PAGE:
The Magic of Whalesharks and Mantas

Snorkelling with manta rays
Snorkelling with manta rays

At South Ari Atoll, it’s possible to see whalesharks and mantas any time of the year. We always kept a look out for mantas on our way out and back from the dive sites. Whenever I saw a boat dropping snorkellers into the water, I knew something big had been sighted. I managed to jump in and see a few mantas, but they wouldn’t come very close and didn’t stick around for very long. On my last day, we spotted a manta on the way back from our morning dives and there were no other boats in the area. I spent the next magical 45 minutes duck diving with Yuan and the manta. It was making passes with its mouth wide open so presumably feeding. On a few occasions the manta came in so close my camera dome got wing slapped! A second manta joined us for a short while and then they were gone. Rabie said in high season mantas are often seen around the LUX jetty.

Kuda Rah Thila is one of the most popular dive sites at South Ari. I was blown away by the sheer quantity of yellow snapper. Thousands upon thousands congregated in one gigantic shoal. Even though the current was relatively strong I managed to duck inside the overhangs and get some colourful pictures of Yuan plus giant sea fans surrounded by snapper. I spotted a number of sharks patrolling the reef edge, but they would always keep their distance.

From May to November the best area for whaleshark sightings is less than 20 minutes boat ride from the LUX resort. Ironically when I turned up Rabie said they hadn’t seen any whalesharks for two weeks, which was extremely unusual, even in low-season. All of the snorkelling and diving boats share information on sightings and disappointingly during my stay they didn’t spot a single dorsal fin. Sea conditions were absolutely mirror calm so if there had been a whaleshark around it wouldn’t have gone un-noticed.

A few days after I left Rabie posted on Facebook that he had not only seen a whaleshark but it was new to the area, so he gets to name it! Every whaleshark has a unique set of markings so each one is photographed, given a name and recorded on a database.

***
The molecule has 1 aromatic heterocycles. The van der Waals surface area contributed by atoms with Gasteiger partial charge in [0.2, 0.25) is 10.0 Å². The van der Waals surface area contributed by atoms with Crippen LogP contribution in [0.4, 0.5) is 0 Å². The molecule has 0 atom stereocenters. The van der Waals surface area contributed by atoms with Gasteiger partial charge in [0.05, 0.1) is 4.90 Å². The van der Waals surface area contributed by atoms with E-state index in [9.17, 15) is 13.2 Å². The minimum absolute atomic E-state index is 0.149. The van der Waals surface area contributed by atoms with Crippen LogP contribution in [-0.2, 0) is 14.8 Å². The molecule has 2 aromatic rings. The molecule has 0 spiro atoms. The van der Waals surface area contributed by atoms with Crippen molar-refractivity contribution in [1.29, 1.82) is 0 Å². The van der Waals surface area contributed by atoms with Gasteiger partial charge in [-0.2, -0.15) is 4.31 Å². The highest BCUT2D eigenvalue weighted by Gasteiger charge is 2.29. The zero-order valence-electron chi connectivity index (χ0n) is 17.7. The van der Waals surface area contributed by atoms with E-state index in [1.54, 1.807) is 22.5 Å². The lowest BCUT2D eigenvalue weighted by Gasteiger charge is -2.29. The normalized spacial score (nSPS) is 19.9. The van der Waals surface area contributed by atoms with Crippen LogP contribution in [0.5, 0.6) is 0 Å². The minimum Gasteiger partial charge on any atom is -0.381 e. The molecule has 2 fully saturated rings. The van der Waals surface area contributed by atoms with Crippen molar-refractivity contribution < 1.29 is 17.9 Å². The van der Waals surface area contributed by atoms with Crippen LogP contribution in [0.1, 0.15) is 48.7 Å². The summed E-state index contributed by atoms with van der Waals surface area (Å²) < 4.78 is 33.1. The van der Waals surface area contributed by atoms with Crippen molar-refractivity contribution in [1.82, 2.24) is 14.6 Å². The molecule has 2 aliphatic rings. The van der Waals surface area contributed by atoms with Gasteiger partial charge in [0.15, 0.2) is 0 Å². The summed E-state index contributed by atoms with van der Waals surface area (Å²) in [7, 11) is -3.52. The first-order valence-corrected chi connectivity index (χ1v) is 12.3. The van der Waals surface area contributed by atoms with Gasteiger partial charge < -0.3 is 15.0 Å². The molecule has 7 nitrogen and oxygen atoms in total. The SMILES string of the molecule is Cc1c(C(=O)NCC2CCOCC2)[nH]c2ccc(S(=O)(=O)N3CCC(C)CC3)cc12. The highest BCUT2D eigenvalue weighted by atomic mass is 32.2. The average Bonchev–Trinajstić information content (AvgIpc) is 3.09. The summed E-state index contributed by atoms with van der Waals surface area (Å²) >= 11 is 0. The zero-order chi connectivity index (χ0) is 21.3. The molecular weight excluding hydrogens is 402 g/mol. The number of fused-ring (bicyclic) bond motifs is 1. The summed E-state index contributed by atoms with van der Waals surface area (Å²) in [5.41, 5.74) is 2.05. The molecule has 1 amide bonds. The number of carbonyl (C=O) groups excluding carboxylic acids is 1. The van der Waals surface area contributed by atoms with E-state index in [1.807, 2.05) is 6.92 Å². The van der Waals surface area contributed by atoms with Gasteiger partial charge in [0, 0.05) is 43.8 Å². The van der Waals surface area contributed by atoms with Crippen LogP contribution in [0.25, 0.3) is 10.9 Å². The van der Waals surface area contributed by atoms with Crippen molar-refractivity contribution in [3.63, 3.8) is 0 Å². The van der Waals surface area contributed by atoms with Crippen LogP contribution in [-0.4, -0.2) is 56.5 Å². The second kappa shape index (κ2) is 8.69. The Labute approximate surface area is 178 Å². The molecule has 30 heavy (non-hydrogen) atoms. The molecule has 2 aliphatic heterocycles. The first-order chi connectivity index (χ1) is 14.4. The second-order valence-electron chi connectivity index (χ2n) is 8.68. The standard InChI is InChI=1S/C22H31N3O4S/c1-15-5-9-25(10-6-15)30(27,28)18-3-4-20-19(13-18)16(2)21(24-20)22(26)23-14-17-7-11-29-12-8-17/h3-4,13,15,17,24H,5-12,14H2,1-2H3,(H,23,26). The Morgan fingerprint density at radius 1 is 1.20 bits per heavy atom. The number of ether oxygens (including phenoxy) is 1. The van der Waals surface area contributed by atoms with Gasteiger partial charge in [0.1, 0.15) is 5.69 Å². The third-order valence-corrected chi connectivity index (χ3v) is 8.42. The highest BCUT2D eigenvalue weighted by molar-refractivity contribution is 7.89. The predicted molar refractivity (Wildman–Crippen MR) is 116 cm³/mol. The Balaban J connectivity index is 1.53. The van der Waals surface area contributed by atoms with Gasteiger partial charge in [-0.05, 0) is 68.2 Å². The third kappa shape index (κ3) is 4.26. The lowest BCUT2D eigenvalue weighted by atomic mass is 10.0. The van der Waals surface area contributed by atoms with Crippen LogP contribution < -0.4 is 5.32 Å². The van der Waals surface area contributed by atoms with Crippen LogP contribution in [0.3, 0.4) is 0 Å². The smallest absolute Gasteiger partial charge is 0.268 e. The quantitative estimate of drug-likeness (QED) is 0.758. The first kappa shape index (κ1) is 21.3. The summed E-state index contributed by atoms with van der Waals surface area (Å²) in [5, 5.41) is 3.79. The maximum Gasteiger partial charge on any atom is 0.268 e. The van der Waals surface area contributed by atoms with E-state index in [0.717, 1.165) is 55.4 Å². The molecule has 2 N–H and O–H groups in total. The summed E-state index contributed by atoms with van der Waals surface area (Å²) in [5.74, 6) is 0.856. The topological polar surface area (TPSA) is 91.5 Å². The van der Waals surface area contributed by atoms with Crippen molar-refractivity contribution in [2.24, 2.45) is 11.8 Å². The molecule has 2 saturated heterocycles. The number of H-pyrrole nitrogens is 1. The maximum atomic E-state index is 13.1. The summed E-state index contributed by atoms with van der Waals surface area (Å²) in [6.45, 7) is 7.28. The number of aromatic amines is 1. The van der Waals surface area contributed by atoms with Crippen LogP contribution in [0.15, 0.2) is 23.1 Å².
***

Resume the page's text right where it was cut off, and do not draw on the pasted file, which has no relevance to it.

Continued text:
Encounters With the Other Marine Life

Giant gorgonian seafan
Giant gorgonian seafan

Although we didn’t see any whalesharks we did encounter pretty much everything else. At LUX Back Reef, we found a very relaxed hawksbill turtle which was more interested in chomping on the coral than being worried about my camera dome. I managed to get some very nice close up shots as well as video footage. We finned along the reef admiring the shoals of goatfish, snapper and sweetlips. Underwater visibility ranged between 20-30 metres.

Blue Drop was even more eventful with two eagle rays appearing as we jumped in and then a squadron of five more turning up a few minutes later. They were also really relaxed and allowed me to get within two metres for a wide angle shot. But the highlight had to be 15 mobula rays. I tried to get close several times, but they would effortlessly fly off and then come back and tease me again.

Long Reef turned out to be quite a scary affair. I spotted another hawksbill turtle and lined up a shot with Yuan in the background. Yuan’s eyes suddenly grew wider. When I looked behind, a huge four-metre-plus hammerhead shark was literally staring me in the face. It swerved past my head and then disappeared back into the blue.

I didn’t even get a chance to take a picture! Yuan said she hadn’t seen a hammerhead at South Ari for several years so this had been a very rare encounter. It had obviously been curious and come in for a closer look. I just wish it had stayed longer. On my last day I went back to Kuda Rah Thila for another dive with the yellow snapper and finished off at Reethi Rah Thila taking pictures of a wall swathed in purple sea fans.

Prop smothered in marine growth
Prop smothered in marine growth

A Parting Note

The Euro-Divers team
The Euro-Divers team

My stay at the LUX had flown by so quickly, I wasn’t ready to leave. I hadn’t got the chance to properly explore the resort or check out the long list of activities, let alone visit all the bars and restaurants! For divers with non-diving partners or families, this resort is sure to keep everybody happy. Rabie insisted I stay on for at least another week, so he could show me more of the dive sites. He said I had only seen a fraction of what was on offer and I hadn’t even seen a whaleshark! I didn’t need persuading, South Ari’s marine life encounters combined with Euro-Divers hospitality and the LUX’s swish food and accommodation has to be the ultimate Maldives land-based diving package.

The Journey Ahead

For the third and last time, I packed my bags, waved goodbye and climbed on board the seaplane transfer. My final destination was Kurumba five-star resort located on Vihamanaafushi Island near the capital Malé. But would I actually find any fish in the city?

Adventure at The Kurumba Resort

Turtles are a common sight
Turtles are a common sight